Published September 28, 2012
One Republican lawmaker calls it "Benghazi-gate." Others say Congress was misled, while raising the possibility of a cover-up at the highest levels.
But the media reaction to and coverage of the potential scandal regarding the Obama administration's changing narrative on the consulate attack in Libya has ranged wildly, from top-of-the-broadcast to back page.
Conservative media critics have described what amounts to an identity crisis of sorts, with networks hammering the issue on some shows and practically ignoring it on others. And while some publications are holding the administration's feet to the fire for initially claiming the attack was a protest gone out of control, others are downplaying the issue or chalking the squabble up to tawdry election-year politics.
An Associated Press article Thursday on Republican complaints about the administration's handling of Libya included this set-up:
"Desperate to reverse the apparent trajectory of the White House race, Republicans sense a political opportunity in Obama's reluctance to utter the words 'terrorist attack' as well as the varying explanations emerging from the administration about the assault in Benghazi that killed Ambassador Chris Stevens and three other Americans."
Democrats, though, have joined Republicans in raising critical questions about the attack and its aftermath. All members of the Senate Foreign Relations Committee on Thursday wrote to the State Department asking about security at U.S. diplomatic posts and the attacks themselves on U.S. offices in Libya, Egypt and Yemen.
"The media will continue to downplay or ignore altogether the burgeoning Libya scandal," conservative columnist Jennifer Rubin wrote in The Washington Post, complaining that left-leaning pundits have gone "silent" on the issue.
Plenty of outlets and publications have started to hammer the administration's changing version of events, including The New York Times, CNN and The Daily Beast. But others are having a tougher time getting started.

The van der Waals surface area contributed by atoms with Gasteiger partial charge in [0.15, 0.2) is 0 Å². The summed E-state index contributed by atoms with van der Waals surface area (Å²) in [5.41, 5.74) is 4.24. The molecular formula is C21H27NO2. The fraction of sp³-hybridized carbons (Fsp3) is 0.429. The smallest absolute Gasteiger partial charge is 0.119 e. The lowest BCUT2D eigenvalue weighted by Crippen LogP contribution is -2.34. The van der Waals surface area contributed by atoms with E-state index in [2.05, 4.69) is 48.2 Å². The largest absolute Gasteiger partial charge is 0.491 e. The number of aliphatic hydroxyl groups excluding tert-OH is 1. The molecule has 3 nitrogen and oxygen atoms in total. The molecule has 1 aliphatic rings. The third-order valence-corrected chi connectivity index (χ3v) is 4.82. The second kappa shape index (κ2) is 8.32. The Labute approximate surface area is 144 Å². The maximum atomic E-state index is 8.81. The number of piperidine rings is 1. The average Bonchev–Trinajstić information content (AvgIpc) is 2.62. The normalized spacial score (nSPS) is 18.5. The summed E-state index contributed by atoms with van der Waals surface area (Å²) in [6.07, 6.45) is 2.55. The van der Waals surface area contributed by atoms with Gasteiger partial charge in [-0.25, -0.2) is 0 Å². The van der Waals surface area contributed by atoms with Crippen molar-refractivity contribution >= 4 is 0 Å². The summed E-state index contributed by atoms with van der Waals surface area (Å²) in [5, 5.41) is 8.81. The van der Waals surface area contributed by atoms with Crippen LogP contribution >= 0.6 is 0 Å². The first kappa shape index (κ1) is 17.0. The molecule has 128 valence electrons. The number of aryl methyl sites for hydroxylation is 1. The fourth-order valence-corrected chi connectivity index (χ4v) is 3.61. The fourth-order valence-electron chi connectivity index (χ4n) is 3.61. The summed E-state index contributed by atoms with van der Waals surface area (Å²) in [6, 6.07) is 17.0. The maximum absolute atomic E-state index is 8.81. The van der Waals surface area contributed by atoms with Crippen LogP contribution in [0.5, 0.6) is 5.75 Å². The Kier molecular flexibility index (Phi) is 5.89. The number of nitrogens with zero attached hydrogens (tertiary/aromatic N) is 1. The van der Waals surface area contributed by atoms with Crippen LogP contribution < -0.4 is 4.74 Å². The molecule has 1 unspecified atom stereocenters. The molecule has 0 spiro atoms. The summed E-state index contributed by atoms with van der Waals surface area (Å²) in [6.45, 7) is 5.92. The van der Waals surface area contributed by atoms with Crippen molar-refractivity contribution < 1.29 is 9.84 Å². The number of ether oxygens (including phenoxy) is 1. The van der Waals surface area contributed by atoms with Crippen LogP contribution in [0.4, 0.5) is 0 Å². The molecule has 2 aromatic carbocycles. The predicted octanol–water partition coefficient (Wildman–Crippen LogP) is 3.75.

The conservative Media Research Center noted that NBC's "Today" show on Monday included no mention of the developments on Libya despite highlighting an Obama campaign attack ad three times.
NewsBusters, part of the MRC, noted that the same show and ABC's "Good Morning America" as of Thursday hadn't specifically covered U.S. Ambassador to the U.N. Susan Rice's controversial comments in which she said two Sundays ago that the attack was "spontaneous."
The article said the evening programs, though, gave it far more attention, writing: "The ABC and NBC morning shows' omission of Rice stands in stark contrast to the two network's evening newscasts, which not only covered the U.N. ambassador's claims, but as well as subsequent developments."
Rice's comments, along with classified briefings given to members of Congress in the days following the attack, have raised concerns among lawmakers that they were misled.
"This is turning into something not short of Benghazi-gate," Sen. Bob Corker, R-Tenn., told Fox News.
Obama officials, though, have said there was no attempt to mislead. Defense Secretary Leon Panetta, asked how long it took to determine the attack was terrorism, said Thursday it "took a while to get some of the feedback from what exactly happened at that location."